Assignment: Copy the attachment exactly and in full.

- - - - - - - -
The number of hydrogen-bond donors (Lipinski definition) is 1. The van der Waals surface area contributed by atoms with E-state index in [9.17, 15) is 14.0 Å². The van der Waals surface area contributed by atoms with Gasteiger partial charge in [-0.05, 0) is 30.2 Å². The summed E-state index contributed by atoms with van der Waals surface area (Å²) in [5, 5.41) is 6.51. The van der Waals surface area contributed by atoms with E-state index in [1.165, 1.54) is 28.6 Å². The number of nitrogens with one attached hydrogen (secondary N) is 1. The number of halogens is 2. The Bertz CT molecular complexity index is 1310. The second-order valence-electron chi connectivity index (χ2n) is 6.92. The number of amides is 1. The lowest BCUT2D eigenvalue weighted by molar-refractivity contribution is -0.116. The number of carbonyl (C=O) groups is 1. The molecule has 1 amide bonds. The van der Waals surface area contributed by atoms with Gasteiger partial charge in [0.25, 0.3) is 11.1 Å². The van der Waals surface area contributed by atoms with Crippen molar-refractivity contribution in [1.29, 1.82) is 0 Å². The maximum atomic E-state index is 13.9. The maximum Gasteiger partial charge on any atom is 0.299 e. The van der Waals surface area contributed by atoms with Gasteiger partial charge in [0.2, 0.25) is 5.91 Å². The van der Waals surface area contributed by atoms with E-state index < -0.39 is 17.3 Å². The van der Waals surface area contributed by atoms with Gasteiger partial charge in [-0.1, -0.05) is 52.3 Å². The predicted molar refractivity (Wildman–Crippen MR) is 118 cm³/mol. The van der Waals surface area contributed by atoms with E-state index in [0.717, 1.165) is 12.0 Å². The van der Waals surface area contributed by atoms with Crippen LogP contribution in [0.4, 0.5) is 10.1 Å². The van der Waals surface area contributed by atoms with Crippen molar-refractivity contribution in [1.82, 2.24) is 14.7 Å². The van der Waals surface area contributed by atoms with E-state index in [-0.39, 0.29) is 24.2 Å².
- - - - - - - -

The number of hydrogen-bond donors (Lipinski definition) is 1. The van der Waals surface area contributed by atoms with E-state index in [9.17, 15) is 14.0 Å². The van der Waals surface area contributed by atoms with Gasteiger partial charge in [-0.05, 0) is 30.2 Å². The summed E-state index contributed by atoms with van der Waals surface area (Å²) in [5, 5.41) is 6.51. The van der Waals surface area contributed by atoms with E-state index in [1.165, 1.54) is 28.6 Å². The number of nitrogens with one attached hydrogen (secondary N) is 1. The number of halogens is 2. The Bertz CT molecular complexity index is 1310. The second-order valence-electron chi connectivity index (χ2n) is 6.92. The number of amides is 1. The lowest BCUT2D eigenvalue weighted by molar-refractivity contribution is -0.116. The number of carbonyl (C=O) groups is 1. The molecule has 1 amide bonds. The van der Waals surface area contributed by atoms with Gasteiger partial charge in [0.25, 0.3) is 11.1 Å². The van der Waals surface area contributed by atoms with Crippen molar-refractivity contribution in [1.29, 1.82) is 0 Å². The maximum atomic E-state index is 13.9. The maximum Gasteiger partial charge on any atom is 0.299 e. The van der Waals surface area contributed by atoms with Gasteiger partial charge in [0.2, 0.25) is 5.91 Å². The van der Waals surface area contributed by atoms with E-state index < -0.39 is 17.3 Å². The van der Waals surface area contributed by atoms with Gasteiger partial charge in [-0.1, -0.05) is 52.3 Å². The predicted molar refractivity (Wildman–Crippen MR) is 118 cm³/mol. The van der Waals surface area contributed by atoms with E-state index in [0.717, 1.165) is 12.0 Å². The van der Waals surface area contributed by atoms with Crippen LogP contribution in [0.4, 0.5) is 10.1 Å². The van der Waals surface area contributed by atoms with Crippen molar-refractivity contribution in [1.82, 2.24) is 14.7 Å². The van der Waals surface area contributed by atoms with E-state index in [-0.39, 0.29) is 24.2 Å².